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IT companies tap gig workers as high attrition rates bite

IT gig workforce: Candidates with strong digital skill sets are increasingly being hired by IT firms on a provisional basis, and the trend is here to stay. (Photo: Mint)Premium
IT gig workforce: Candidates with strong digital skill sets are increasingly being hired by IT firms on a provisional basis, and the trend is here to stay. (Photo: Mint)

  • India currently has more than 15 million freelance workers deployed on tech projects, according to a June 2022 Assocham report, which forecast the domestic gig economy to grow 17% to $455 billion by 2024

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NEW DELHI: India’s information technology companies are expanding their talent pool by hiring freelancers, project-based workers, independent contractors, and part-time hires as they battle high attrition levels in an industry experiencing a covid-induced boom in demand.

Collectively dubbed the ‘gig workforce’, these workers are equipped with specialised technical skills to complete pending digital projects and fill new roles that the IT firms need.

In their June quarterly earnings calls, software services firms such as Tata Consultancy Services (TCS), Infosys Ltd., and Wipro announced high attrition rates. Regulatory filings showed TCS had a 19.7% attrition rate in the past 12 months, while it stood at 23.3% for Wipro during the quarter. HCL Technologies’ attrition rate climbed to 23.8% in the June quarter from 21.9% in the March quarter.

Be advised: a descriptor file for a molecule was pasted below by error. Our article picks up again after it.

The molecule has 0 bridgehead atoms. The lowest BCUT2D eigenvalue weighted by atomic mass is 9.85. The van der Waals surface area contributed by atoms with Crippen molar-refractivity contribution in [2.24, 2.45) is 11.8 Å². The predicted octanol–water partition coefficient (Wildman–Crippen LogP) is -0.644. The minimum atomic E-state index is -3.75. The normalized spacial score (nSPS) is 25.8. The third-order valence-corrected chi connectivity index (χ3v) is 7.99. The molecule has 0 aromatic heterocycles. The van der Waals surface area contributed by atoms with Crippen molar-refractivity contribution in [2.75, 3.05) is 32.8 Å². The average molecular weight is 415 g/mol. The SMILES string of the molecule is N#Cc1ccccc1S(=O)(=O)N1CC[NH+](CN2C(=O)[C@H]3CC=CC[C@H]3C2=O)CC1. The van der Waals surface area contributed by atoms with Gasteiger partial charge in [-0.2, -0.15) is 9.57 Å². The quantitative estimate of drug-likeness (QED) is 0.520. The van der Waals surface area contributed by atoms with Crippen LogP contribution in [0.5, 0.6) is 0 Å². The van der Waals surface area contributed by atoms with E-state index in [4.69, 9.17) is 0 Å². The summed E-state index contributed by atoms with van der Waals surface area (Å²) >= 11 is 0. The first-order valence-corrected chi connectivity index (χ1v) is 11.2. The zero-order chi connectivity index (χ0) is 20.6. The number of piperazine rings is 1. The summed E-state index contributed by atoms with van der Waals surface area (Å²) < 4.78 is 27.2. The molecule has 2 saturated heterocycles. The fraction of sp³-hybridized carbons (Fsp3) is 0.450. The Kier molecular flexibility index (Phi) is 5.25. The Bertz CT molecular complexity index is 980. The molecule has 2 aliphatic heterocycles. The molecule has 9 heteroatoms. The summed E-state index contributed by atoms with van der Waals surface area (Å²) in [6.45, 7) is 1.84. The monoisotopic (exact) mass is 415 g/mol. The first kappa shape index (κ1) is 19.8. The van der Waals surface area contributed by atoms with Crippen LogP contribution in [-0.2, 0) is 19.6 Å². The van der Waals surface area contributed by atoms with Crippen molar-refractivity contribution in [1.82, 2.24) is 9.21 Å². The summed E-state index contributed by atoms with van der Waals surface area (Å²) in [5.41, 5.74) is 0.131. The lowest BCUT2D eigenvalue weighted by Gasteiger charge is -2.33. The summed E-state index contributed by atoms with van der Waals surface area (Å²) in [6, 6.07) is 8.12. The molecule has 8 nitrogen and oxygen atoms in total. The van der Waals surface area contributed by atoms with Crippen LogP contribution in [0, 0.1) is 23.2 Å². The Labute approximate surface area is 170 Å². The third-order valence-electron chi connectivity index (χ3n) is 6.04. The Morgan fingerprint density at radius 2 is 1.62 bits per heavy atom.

TCS, meanwhile, calls its gig workforce the “talent cloud", referring to a virtual talent pool available for any project from across locations to meet client demand and project needs. Infosys expects more gig jobs to emerge in the domains of Artificial Intelligence (AI), data analytics, product engineering, cloud computing and UI/UX design. Wipro’s TopCoder, a platform marketplace with 1.5 million freelancing coders, posted a 60% sequential rise in registrations since March 2020.

Tech Mahindra, which hires gig workers for niche skills, has even built an external marketplace called BeGig that enables other employers to hire freelance workforce. The company’s global chief people officer Harshvendra Soin said, “This has helped us create a robust talent pipeline and increased diversity among the workforce". 

India currently has more than 15 million freelance workers deployed on tech projects, according to a June 2022 Assocham report, which forecast the domestic gig economy to grow 17% to $455 billion by 2024. Another estimate by India Brand Equity Foundation (IBEF) projected the country to have 350 million gig jobs by 2025.

“Overall, the growth of gig workers’ consumption by tech enterprises (IT services firms, IT product firms and global in-house centres or GICs) has seen QoQ (sequential) growth ranging from 2% to 19% depending on the nature of talent consumed," said Kamal Karanth, co-founder of Xpheno, a specialised staffing solutions firm. The long-held scepticism regarding a gig workforce’s efficiency and dependability has been shaken by the pandemic-induced remote work. Karanth noted that enterprises have matured their workforce monitoring, employee management, compliance and information security systems in the last 12-18 months, while also strengthening the legal framework to manage violations and liabilities.